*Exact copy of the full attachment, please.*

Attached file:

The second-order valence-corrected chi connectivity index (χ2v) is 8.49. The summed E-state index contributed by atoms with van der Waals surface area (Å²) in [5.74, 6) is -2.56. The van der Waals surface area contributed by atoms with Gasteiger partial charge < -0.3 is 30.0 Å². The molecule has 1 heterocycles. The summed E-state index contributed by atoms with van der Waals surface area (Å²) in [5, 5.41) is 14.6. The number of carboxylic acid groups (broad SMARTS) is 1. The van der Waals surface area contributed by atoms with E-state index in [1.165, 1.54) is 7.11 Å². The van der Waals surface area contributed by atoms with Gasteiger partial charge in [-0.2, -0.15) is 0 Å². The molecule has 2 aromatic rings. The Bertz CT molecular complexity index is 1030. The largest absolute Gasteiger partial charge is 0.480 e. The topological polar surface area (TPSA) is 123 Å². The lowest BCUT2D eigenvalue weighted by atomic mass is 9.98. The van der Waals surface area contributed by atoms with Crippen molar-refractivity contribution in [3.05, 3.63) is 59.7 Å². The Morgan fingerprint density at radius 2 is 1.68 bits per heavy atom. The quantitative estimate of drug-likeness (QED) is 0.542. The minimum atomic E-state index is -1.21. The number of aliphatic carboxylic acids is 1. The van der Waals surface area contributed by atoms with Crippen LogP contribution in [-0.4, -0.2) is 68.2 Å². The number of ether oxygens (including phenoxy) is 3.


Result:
The second-order valence-corrected chi connectivity index (χ2v) is 8.49. The summed E-state index contributed by atoms with van der Waals surface area (Å²) in [5.74, 6) is -2.56. The van der Waals surface area contributed by atoms with Gasteiger partial charge < -0.3 is 30.0 Å². The molecule has 1 heterocycles. The summed E-state index contributed by atoms with van der Waals surface area (Å²) in [5, 5.41) is 14.6. The number of carboxylic acid groups (broad SMARTS) is 1. The van der Waals surface area contributed by atoms with E-state index in [1.165, 1.54) is 7.11 Å². The van der Waals surface area contributed by atoms with Gasteiger partial charge in [-0.2, -0.15) is 0 Å². The molecule has 2 aromatic rings. The Bertz CT molecular complexity index is 1030. The largest absolute Gasteiger partial charge is 0.480 e. The topological polar surface area (TPSA) is 123 Å². The lowest BCUT2D eigenvalue weighted by atomic mass is 9.98. The van der Waals surface area contributed by atoms with Crippen molar-refractivity contribution in [3.05, 3.63) is 59.7 Å². The Morgan fingerprint density at radius 2 is 1.68 bits per heavy atom. The quantitative estimate of drug-likeness (QED) is 0.542. The minimum atomic E-state index is -1.21. The number of aliphatic carboxylic acids is 1. The van der Waals surface area contributed by atoms with Crippen LogP contribution in [-0.4, -0.2) is 68.2 Å². The number of ether oxygens (including phenoxy) is 3.